Phil Fill is offline   Reply With Quote
Old 08-06-2012, 02:09 PM   #7
Guru
 
Woodsong's Avatar
 
City: Atlanta
Country: USA
Vessel Model: Bayliner 4550 Pilothouse
Join Date: Oct 2007
Posts: 1,630
We don't live aboard full time but definitely part-time/seasonally. We probably average at least 120 nights a year aboard. This year will be way above that. I run my yacht brokerage firm out of my boat so it is truly my floating office. Give me my camera, macbook, scanner/printer, and a wifi connection and I can do just about anything I need to do. I have closed many a deal while anchored out in a quiet cove just using wifi/air card since so many of our closings are remotely done via electronic email, efax, and wire transfers. Switching to efax a year ago was a huge step forward to freeing me up- don't know why on earth I took so long to do that! Some of our clients aren't super big into email but can fax and efax goes to my macbook or iphone.
Woodsong is offline   Reply With Quote
Old 08-09-2012, 01:01 PM   #8
Senior Member
 
marinetrader's Avatar
 
Join Date: Oct 2007
Posts: 301
I live aboard full time and work from my boat as a yacht broker. I can do everything via Verizon WIFI card.

Last week spent 4 days on the hook; I worked some there as well. Here is a link to my blog if you are interested.

The life......it can't be beat.
marinetrader is offline   Reply With Quote
Old 08-09-2012, 02:47 PM   #9
Guru


 
City: Full-time onboard
Country: USA
Vessel Model: Trawler
Join Date: Oct 2007
Posts: 937
Needless to say, all of ActiveCaptain is run while onboard. For the last 9 years we've lived onboard for about 9+ months each year.
Jeffrey S is offline   Reply With Quote
Old 08-22-2012, 10:06 AM   #10
Newbie
 
City: fambridge uk
Country: wickford
Vessel Name: mystique
Vessel Model: pearl motor cruiser
Join Date: Aug 2012
Posts: 2
we have been living on board our motor cruiser in the uk all summer and only go home once a week to get mail and check on teenage daughter.
its great and we hope to sell up and venture over to the us
__________________
Heather and Steve

www.coverdalegroup.co.uk
dabsolute is offline   Reply With Quote
Old 08-22-2012, 10:20 AM   #11
Curmudgeon
 
BaltimoreLurker's Avatar
 
City: Stoney Creek, MD
Country: USA
Vessel Name: Moon Dance
Vessel Model: 1974 34' Marine Trader Sedan
Join Date: Oct 2007
Posts: 2,629
I have started telecommuting but haven't made it to the boat yet. But I'm getting closer. Here's the view from my new office. Closer to the water, but not on it yet.
Attached Thumbnails
Click image for larger version

Name:	2012-08-20_16-03-37_659.jpg
Views:	104
Size:	196.0 KB
ID:	12487  
BaltimoreLurker is offline   Reply With Quote
Old 08-22-2012, 03:26 PM   #12
Guru
 
Portuguese's Avatar
 
City: Salvador - BA
Country: Brazil
Vessel Name: Rainha Jannota
Vessel Model: Curruira 46
Join Date: Jun 2011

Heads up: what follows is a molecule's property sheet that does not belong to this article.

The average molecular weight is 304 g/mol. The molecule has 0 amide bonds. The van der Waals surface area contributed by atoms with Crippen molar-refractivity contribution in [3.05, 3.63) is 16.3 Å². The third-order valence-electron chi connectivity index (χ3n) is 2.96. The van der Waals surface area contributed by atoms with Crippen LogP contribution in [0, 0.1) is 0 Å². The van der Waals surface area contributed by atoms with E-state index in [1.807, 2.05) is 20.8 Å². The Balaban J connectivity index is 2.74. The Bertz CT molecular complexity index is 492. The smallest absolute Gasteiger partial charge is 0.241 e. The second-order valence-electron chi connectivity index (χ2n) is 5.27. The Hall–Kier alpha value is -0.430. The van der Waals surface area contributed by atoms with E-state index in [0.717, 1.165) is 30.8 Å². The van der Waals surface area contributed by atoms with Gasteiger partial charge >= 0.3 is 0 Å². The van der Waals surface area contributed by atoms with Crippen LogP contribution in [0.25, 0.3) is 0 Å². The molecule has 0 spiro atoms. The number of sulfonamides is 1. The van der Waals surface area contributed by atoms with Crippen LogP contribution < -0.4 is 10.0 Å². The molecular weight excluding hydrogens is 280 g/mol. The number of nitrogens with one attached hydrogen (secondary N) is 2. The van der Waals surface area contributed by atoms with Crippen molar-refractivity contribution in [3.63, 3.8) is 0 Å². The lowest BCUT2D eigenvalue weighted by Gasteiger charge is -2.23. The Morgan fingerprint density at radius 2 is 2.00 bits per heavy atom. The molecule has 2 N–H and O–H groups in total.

Posts: 662
Send a message via MSN to Portuguese
I will rotate and consult about drilling oil businesses for another 2 years after Rainha is ready. 2015 is the dead line for good. After that no more work other than that imposed by common boat maintenance
Portuguese is offline   Reply With Quote
Old 09-12-2012, 06:15 PM   #13
Guru
 
ben2go's Avatar
 
City: Upstate,SC
Country: USA
Vessel Name: The Caroliner
Vessel Model: Plans to build 30' Spira Sitka
Join Date: May 2012
Posts: 1,080
Thanks for the feed back everyone.I'm going to go back and reread this again.I guess my thread got lost because I quit receiving emails letting me know I had responses.

Ok,here's where I am at.I've been out of work(unpaid) for six years due to health issues.I would really rather not have to rely on a brick and motor job.I'd rather find something that I can do from home or boat or where ever.I have a chance to go back to school.It will be at my local community college.I don't have all the info yet.I went down and got the info to get the process started.I am required to pay a $25 fee to cover registration and assessment testing.I kinda been outta school fur a while so dey wanna make sir I can still wead and rite.LOL After that,they will know what I need to take as far as catch up courses, for the lack of a better term, along with taking the classes to get the qualifications in a field of my choosing.There in lies the problem.I know where I want to be.I just don't know what I should get a degree in.Can you guys,and ladies, give me some ideas or a direction to help me make this decision?The one thing important to me is the ability to be able to work independently from where ever I may be.I do plan to take a refresher writing class.What would be an interesting field to get into?
__________________
BEN'S BOAT BLOG

ben2go is offline   Reply With Quote
Old 09-13-2012, 12:26 AM   #14
TF Site Team
 
Peter B's Avatar
 
City: Brisbane
Country: Australia
Vessel Name: Lotus
Vessel Model: Clipper (CHB) 34 Sedan/Europa style
Join Date: Jun 2008
Posts: 6,669
Send a message via Skype™ to Peter B
Quote:
Originally Posted by BaltimoreLurker View Post
I have started telecommuting but haven't made it to the boat yet. But I'm getting closer. Here's the view from my new office. Closer to the water, but not on it yet.
Looks nice Darrell. Actually that view could very well have been from one of the islands in out Moreton Bay...

Good plan Portuguese. (Rainha)